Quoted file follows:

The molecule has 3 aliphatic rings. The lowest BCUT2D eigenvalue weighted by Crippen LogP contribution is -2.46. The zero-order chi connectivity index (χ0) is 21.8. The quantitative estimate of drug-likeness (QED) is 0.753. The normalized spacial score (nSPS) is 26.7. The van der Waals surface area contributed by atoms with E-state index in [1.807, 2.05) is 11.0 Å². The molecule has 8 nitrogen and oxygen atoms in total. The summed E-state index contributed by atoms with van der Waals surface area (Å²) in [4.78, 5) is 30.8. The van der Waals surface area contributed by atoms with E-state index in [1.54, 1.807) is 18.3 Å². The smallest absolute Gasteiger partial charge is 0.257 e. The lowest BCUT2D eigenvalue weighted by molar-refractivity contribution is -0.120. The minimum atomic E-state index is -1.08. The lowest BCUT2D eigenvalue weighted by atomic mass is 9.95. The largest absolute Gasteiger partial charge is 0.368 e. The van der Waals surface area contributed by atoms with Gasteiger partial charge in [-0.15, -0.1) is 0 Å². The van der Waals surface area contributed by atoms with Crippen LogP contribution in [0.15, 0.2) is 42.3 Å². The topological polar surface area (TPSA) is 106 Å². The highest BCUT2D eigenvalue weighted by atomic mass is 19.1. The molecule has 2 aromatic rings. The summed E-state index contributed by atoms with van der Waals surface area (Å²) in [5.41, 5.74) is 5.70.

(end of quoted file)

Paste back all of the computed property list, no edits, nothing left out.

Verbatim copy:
The molecule has 3 aliphatic rings. The lowest BCUT2D eigenvalue weighted by Crippen LogP contribution is -2.46. The zero-order chi connectivity index (χ0) is 21.8. The quantitative estimate of drug-likeness (QED) is 0.753. The normalized spacial score (nSPS) is 26.7. The van der Waals surface area contributed by atoms with E-state index in [1.807, 2.05) is 11.0 Å². The molecule has 8 nitrogen and oxygen atoms in total. The summed E-state index contributed by atoms with van der Waals surface area (Å²) in [4.78, 5) is 30.8. The van der Waals surface area contributed by atoms with E-state index in [1.54, 1.807) is 18.3 Å². The smallest absolute Gasteiger partial charge is 0.257 e. The lowest BCUT2D eigenvalue weighted by molar-refractivity contribution is -0.120. The minimum atomic E-state index is -1.08. The lowest BCUT2D eigenvalue weighted by atomic mass is 9.95. The largest absolute Gasteiger partial charge is 0.368 e. The van der Waals surface area contributed by atoms with Gasteiger partial charge in [-0.15, -0.1) is 0 Å². The van der Waals surface area contributed by atoms with Crippen LogP contribution in [0.15, 0.2) is 42.3 Å². The topological polar surface area (TPSA) is 106 Å². The highest BCUT2D eigenvalue weighted by atomic mass is 19.1. The molecule has 2 aromatic rings. The summed E-state index contributed by atoms with van der Waals surface area (Å²) in [5.41, 5.74) is 5.70.